We Are Watching

HTGAWMI can believe the covert narrative of lynched black bodies.

I can believe the coward assassinators on roof tops far from sight.

I can believe the angry mobs hiding under white hoods.

I can believe drunk bigots raiding homes at night, burning crosses and terrorizing our families.

I can believe the racists who occupy privileged seats of power and legislate laws behind closed doors to systemically disenfranchise, criminalize and annihilate black people.

But I cannot believe the public, overt and unapologetic massacre of black bodies.

We are watching

Live streams capture Ferguson police shoot an unarmed black boy named Mike Brown;

His corpse shamefully laid in the street for 4.5 hours.

We are watching

Videos recording the NY police illegally applying a chokehold on Eric Garner;

He pleaded for his life screaming, “I can’t Breath.”

We are watching

Broadcasting of a terrorized unarmed Trayvonn Martin before he was killed by neighborhood watchman George Zimmerman;

Skittles and tea outlined his dead wet black body.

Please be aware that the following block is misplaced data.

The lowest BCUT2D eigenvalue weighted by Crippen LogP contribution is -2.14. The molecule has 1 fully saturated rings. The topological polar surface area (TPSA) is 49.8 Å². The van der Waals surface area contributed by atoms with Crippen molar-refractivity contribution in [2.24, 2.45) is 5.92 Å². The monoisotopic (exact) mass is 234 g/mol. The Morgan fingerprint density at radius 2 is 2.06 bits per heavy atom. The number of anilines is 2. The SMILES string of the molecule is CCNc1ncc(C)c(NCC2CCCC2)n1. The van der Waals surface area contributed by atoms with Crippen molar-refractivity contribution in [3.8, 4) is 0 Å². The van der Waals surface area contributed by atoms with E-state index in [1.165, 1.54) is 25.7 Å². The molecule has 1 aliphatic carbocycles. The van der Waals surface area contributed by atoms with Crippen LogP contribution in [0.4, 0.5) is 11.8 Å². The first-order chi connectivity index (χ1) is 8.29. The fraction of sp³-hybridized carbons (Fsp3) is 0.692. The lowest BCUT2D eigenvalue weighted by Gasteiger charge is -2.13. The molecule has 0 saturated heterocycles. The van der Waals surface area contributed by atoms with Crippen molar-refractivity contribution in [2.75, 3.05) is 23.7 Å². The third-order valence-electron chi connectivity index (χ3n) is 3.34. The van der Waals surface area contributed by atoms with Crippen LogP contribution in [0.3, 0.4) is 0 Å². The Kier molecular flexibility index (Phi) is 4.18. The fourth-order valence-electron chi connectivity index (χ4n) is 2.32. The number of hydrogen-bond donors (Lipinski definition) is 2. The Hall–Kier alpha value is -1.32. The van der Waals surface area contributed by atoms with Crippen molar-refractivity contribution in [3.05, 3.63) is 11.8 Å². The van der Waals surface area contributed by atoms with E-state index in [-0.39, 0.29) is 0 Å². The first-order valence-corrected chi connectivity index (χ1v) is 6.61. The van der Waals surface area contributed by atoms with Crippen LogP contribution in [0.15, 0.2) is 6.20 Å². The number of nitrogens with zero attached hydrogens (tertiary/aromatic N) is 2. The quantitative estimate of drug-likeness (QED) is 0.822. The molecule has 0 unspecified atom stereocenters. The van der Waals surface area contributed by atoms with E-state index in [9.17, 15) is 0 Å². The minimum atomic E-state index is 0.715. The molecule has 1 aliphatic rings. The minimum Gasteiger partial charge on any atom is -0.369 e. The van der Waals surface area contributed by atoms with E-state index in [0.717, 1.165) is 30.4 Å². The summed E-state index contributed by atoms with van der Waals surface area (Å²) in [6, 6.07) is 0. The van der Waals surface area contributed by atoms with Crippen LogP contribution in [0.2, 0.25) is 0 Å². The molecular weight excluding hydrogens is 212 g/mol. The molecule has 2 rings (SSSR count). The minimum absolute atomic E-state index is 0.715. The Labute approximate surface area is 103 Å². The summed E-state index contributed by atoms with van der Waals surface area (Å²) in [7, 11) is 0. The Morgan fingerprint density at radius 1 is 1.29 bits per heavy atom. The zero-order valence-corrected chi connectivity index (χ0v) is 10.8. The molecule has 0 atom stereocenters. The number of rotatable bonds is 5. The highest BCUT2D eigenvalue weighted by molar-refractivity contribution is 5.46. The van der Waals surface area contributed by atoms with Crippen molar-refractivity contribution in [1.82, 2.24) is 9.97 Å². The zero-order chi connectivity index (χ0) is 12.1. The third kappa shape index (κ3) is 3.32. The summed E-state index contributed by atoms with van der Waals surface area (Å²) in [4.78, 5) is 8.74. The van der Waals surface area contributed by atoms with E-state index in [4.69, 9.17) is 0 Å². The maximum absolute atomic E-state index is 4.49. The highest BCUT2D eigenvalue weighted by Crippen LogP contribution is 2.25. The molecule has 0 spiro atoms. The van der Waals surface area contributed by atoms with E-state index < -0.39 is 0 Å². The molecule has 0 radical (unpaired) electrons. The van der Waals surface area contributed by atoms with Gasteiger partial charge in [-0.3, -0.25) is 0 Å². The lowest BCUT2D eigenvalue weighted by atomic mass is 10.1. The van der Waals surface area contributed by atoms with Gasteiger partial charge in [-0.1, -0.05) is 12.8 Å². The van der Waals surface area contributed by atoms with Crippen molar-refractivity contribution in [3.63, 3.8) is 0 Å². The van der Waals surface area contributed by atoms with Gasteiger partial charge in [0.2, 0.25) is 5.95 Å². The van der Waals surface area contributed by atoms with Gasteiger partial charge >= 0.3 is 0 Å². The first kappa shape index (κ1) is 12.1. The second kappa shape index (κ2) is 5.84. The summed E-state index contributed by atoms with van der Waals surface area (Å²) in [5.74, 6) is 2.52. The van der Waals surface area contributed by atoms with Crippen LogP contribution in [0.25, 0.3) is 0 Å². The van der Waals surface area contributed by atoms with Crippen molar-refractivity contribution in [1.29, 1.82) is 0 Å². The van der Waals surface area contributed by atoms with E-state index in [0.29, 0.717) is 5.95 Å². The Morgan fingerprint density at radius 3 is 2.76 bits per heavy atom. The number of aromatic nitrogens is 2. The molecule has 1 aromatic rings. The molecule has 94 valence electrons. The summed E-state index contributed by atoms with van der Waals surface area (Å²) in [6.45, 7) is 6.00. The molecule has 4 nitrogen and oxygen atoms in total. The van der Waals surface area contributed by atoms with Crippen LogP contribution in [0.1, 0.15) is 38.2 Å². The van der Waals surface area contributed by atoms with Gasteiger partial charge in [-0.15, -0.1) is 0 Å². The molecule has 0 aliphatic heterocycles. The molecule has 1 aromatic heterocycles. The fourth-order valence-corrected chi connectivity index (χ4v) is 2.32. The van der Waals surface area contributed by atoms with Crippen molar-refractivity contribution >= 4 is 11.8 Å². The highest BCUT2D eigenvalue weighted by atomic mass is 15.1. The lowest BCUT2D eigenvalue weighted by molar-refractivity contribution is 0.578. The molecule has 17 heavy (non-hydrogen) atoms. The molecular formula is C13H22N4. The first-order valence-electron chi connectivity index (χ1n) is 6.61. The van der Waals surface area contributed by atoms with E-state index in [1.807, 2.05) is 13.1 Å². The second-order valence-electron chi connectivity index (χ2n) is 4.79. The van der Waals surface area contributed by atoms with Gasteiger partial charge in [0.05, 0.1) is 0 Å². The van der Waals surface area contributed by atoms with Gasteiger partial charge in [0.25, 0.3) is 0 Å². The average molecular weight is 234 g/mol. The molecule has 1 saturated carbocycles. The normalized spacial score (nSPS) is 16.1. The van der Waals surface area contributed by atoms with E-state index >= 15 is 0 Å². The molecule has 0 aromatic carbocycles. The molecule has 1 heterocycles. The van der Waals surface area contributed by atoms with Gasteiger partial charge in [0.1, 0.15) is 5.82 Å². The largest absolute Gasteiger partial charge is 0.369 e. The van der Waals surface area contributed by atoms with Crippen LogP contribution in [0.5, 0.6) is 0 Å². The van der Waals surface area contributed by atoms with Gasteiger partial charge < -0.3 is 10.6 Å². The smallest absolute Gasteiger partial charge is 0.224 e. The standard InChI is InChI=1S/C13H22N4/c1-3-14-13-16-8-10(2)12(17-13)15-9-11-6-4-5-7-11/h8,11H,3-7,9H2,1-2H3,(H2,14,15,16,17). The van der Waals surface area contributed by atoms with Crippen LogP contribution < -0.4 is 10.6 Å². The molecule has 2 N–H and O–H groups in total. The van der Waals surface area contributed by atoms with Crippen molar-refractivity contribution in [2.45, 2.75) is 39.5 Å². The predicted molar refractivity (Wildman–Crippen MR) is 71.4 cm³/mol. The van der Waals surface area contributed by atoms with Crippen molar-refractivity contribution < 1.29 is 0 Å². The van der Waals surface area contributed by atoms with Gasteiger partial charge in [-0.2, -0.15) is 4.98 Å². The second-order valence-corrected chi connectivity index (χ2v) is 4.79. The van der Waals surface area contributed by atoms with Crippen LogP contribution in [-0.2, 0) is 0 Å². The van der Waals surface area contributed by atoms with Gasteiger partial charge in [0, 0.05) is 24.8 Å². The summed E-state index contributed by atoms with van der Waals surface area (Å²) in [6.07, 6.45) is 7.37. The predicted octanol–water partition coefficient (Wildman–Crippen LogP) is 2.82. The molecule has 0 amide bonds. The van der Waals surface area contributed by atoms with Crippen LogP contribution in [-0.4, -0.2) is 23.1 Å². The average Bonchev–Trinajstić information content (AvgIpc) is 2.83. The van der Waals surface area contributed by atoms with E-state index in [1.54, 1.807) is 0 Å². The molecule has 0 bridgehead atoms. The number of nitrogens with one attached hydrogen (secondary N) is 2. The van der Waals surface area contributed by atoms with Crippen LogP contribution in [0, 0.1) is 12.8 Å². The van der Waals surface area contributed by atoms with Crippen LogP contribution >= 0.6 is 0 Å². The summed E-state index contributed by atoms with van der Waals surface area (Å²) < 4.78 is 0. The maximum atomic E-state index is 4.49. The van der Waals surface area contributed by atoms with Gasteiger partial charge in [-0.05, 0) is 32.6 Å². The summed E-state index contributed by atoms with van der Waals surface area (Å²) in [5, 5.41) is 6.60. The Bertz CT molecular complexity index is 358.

We are watching

Footage rolling while rookie police instantly kill a 12 year old black boy, Tamir Rice;

He was playing outdoors when trigger-happy police decided it was game-over

We are watching

Cell phone cameras recording the LA police killing peacemaker Oscar Grant at the crowded and public Fruitvale train station;

It was New Years Eve, but the countdown ended his life.

We are watching

Pictures snapping unarmed Sean Bell who was murdered by police on the night of his batchelor party and on the night before his wedding;

Smiles captured his new beginnings but sad cries mourned his brutal death

We are watching

History books and current narratives document spectacles of white people smiling while hanging black bodies like strange fruit from poplar trees;

History repeats itself with new voices for old fights requiring new revolutions

We are watching

Black bodies die

and white murdering racists go free

We are watching

Cameras rolling

Videos going viral

Social Media handles and hashtags trending

Conversations recording

and revolutions brewing

We are watching

We are posting

We are tweeting

We are writing

We are preaching

We are protesting

We are praying

We are voting

We are resisting

Our eyes are watching God

Their eyes are watching blundered black bodies

We are watching

But we are still unseen

We are watching

until we are seen

We are watching

until there is justice

We are watching

until black bodies matter

We are watching

until the revolution is televised

We are awake, and

We are watching

We are watching

We are watching